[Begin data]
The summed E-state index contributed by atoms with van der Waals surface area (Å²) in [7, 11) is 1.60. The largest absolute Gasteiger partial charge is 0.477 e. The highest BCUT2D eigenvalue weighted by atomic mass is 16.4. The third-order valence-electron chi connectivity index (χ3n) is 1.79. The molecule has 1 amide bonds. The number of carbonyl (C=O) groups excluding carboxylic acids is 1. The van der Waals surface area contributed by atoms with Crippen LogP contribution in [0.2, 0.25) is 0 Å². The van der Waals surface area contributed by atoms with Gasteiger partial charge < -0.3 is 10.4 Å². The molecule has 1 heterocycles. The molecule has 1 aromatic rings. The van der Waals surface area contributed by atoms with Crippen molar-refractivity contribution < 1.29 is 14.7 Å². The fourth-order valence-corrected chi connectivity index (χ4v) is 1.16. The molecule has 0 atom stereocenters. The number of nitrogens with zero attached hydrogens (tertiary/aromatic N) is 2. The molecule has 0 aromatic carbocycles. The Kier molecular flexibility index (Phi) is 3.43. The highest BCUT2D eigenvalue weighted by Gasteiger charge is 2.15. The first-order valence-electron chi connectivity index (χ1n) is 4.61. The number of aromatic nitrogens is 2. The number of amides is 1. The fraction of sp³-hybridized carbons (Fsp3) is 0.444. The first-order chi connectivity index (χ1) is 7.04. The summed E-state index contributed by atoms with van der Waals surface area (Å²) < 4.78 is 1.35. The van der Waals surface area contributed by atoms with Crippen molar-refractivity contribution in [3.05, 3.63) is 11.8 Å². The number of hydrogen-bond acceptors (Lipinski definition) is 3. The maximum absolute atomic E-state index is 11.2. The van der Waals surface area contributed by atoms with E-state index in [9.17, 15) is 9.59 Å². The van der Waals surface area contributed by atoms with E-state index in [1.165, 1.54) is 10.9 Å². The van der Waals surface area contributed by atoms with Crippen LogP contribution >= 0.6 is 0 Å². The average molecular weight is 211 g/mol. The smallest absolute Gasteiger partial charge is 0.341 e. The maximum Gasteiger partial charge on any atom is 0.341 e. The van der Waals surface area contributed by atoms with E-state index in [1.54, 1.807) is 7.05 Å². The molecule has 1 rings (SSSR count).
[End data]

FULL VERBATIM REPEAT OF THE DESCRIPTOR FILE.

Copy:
The summed E-state index contributed by atoms with van der Waals surface area (Å²) in [7, 11) is 1.60. The largest absolute Gasteiger partial charge is 0.477 e. The highest BCUT2D eigenvalue weighted by atomic mass is 16.4. The third-order valence-electron chi connectivity index (χ3n) is 1.79. The molecule has 1 amide bonds. The number of carbonyl (C=O) groups excluding carboxylic acids is 1. The van der Waals surface area contributed by atoms with Crippen LogP contribution in [0.2, 0.25) is 0 Å². The van der Waals surface area contributed by atoms with Gasteiger partial charge < -0.3 is 10.4 Å². The molecule has 1 heterocycles. The molecule has 1 aromatic rings. The van der Waals surface area contributed by atoms with Crippen molar-refractivity contribution < 1.29 is 14.7 Å². The fourth-order valence-corrected chi connectivity index (χ4v) is 1.16. The molecule has 0 atom stereocenters. The number of nitrogens with zero attached hydrogens (tertiary/aromatic N) is 2. The molecule has 0 aromatic carbocycles. The Kier molecular flexibility index (Phi) is 3.43. The highest BCUT2D eigenvalue weighted by Gasteiger charge is 2.15. The first-order valence-electron chi connectivity index (χ1n) is 4.61. The number of aromatic nitrogens is 2. The number of amides is 1. The fraction of sp³-hybridized carbons (Fsp3) is 0.444. The first-order chi connectivity index (χ1) is 7.04. The summed E-state index contributed by atoms with van der Waals surface area (Å²) < 4.78 is 1.35. The van der Waals surface area contributed by atoms with Crippen molar-refractivity contribution in [3.05, 3.63) is 11.8 Å². The number of hydrogen-bond acceptors (Lipinski definition) is 3. The maximum absolute atomic E-state index is 11.2. The van der Waals surface area contributed by atoms with E-state index in [9.17, 15) is 9.59 Å². The van der Waals surface area contributed by atoms with E-state index in [1.165, 1.54) is 10.9 Å². The van der Waals surface area contributed by atoms with Crippen LogP contribution >= 0.6 is 0 Å². The average molecular weight is 211 g/mol. The smallest absolute Gasteiger partial charge is 0.341 e. The maximum Gasteiger partial charge on any atom is 0.341 e. The van der Waals surface area contributed by atoms with E-state index in [1.54, 1.807) is 7.05 Å². The molecule has 1 rings (SSSR count).